On Qantas Flight 32 there was...
...an undetected fire in the left inner wing fuel tank that eventually self-extinguished
How does a fire in a nearly full fuel tank self-extinguish?
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The Australian Transportation Safety Board's Final Report gives a couple of possible reasons that the reaction was not sustained in Appendix D on page 257:
- The flash fire initially consumed the oxygen inside the tank; reducing the oxygen concentration level to below the threshold required for sustained combustion of Jet A-1.
- The general temperature rise associated with the initial combustion was low and insufficient to increase the temperature of the fuel inside the tank to at least the lower flammability limit of Jet A-1. Quenching of the flame by the cool fuel tank walls (evident from the sooting) and the entry of cooling air through the tank perforations may have promoted this.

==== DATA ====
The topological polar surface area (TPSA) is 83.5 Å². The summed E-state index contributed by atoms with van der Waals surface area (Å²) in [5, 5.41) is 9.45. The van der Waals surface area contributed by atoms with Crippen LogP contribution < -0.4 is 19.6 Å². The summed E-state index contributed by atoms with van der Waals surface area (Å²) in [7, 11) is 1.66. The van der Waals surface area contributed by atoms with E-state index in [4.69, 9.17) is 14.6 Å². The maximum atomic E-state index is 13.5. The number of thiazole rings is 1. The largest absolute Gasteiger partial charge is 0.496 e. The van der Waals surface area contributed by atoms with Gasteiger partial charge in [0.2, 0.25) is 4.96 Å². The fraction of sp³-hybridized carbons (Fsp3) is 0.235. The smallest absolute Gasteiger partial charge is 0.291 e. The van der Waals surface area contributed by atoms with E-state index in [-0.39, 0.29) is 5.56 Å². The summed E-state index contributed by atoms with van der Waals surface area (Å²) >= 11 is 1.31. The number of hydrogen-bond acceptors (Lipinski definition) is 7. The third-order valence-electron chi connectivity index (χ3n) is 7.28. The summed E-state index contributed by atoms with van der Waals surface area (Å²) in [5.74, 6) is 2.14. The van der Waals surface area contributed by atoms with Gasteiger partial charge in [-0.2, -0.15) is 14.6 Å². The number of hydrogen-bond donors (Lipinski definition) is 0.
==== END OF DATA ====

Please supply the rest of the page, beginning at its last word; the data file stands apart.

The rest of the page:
Note that Jet-A requires quite a bit of activation energy to vaporize and burn. If the burning of what fuel did burn didn't produce enough energy to provide activation energy for the surrounding fuel, the fire would not be sustained. The fire was likely very brief as the turbine disc fragment passed through the tank.
From what I've heard (I haven't tried this myself,) you can drop a lit match in a bucket of Jet-A and it won't ignite. Using fuel that doesn't easily burst into flames in a vehicle designed to carry tens of thousands of gallons of fuel at several hundred miles per hour is desirable and intentional for obvious reasons.
To illustrate just how hard it is to burn Jet-A, the fuel tanks in Asiana 214 never ignited. The entire fuselage was burned out, but the fuel tanks never burned.
Remnants of Asiana 214's hull Source: Wikipedia